Class follows a soft start today. In some classes, students need to put the finishing touches on yesterday's work of creating three different histograms for the same data. On the board, I write
Sit with someone who has a different histogram than you.
Who has the most accurate histogram?
This is enough to get kids back to that work and to allow me to start a few conversations about bin width. I don't want to hit them with a definition of shape all at once; they need a few examples on which to hang this knowledge before we get there. So I circulate and lay some scaffolding for this. I ask about the shape (in an informal sense, not Statistical Shape) of different histograms and try to get kids talking about the story each graph tells.
For kids who need to finish creating the histograms, they have time for that now, and most are eager to finish up.
After a few minutes, and as students complete the tasks they've found for themselves, I return Linear Practice #2, which students tried at the end of last week. This gives everyone a chance to see their results, and if they're otherwise unoccupied, identify a few growth areas and ask questions. At the ten minute mark, I'll ask for everyone's attention, and we'll turn our full attention to solving linear equations.
I tell the class that I've seen a few common errors on Linear Practice #1 and Linear Practice #2, and that I'd like for everyone to improve their scores on Linear Practice #3 - which is coming up at the end of class today - by focusing their attention on a few of these common errors.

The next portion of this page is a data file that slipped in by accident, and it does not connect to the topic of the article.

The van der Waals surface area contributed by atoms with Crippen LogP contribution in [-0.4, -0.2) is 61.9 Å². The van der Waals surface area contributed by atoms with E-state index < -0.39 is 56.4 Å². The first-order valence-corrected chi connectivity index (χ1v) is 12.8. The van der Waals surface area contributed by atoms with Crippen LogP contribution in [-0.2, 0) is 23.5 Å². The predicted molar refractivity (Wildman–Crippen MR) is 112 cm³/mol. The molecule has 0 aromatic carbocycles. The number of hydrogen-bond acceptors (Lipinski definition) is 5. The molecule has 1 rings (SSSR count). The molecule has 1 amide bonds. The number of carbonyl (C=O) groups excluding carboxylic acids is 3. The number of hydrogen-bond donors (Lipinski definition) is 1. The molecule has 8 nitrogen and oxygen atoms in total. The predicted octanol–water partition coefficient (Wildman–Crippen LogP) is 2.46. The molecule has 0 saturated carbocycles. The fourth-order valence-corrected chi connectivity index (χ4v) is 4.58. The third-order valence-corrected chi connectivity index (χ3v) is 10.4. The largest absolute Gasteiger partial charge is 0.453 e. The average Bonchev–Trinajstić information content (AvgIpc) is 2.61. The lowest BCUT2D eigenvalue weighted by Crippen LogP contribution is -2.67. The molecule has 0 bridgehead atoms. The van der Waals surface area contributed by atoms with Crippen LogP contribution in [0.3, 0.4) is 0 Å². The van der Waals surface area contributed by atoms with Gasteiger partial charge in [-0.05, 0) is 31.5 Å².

Around the room, I have posted a series of examples and practice problems, based on the common errors I'm talking about. You can see what I've put up around my room in each of the photo resources for this section.
Gallery Walks are great because they give students the chance to get up, vote with their feet on what they'd like to learn, and to have the informal conversations that can happen when they find themselves standing next to a colleague who is working on the same thing.
I want to give students approximately ten minutes to go to each poster and try an example from each one. It's important to be flexible here. If this goes really well, I'm happy to give students a little more than ten minutes. Some classes really embrace this structure, and when they do, I let them run with it.
Unlike the first one, I count this one for a grade on Mathematical Practice #1. Here is how I grade it: LP3 Grading Strategy. I don't show students this slide until I return their work in an upcoming class. For now, I just say that I expect everyone to try to solve as many equations as they can, and for everyone to better than they did last time.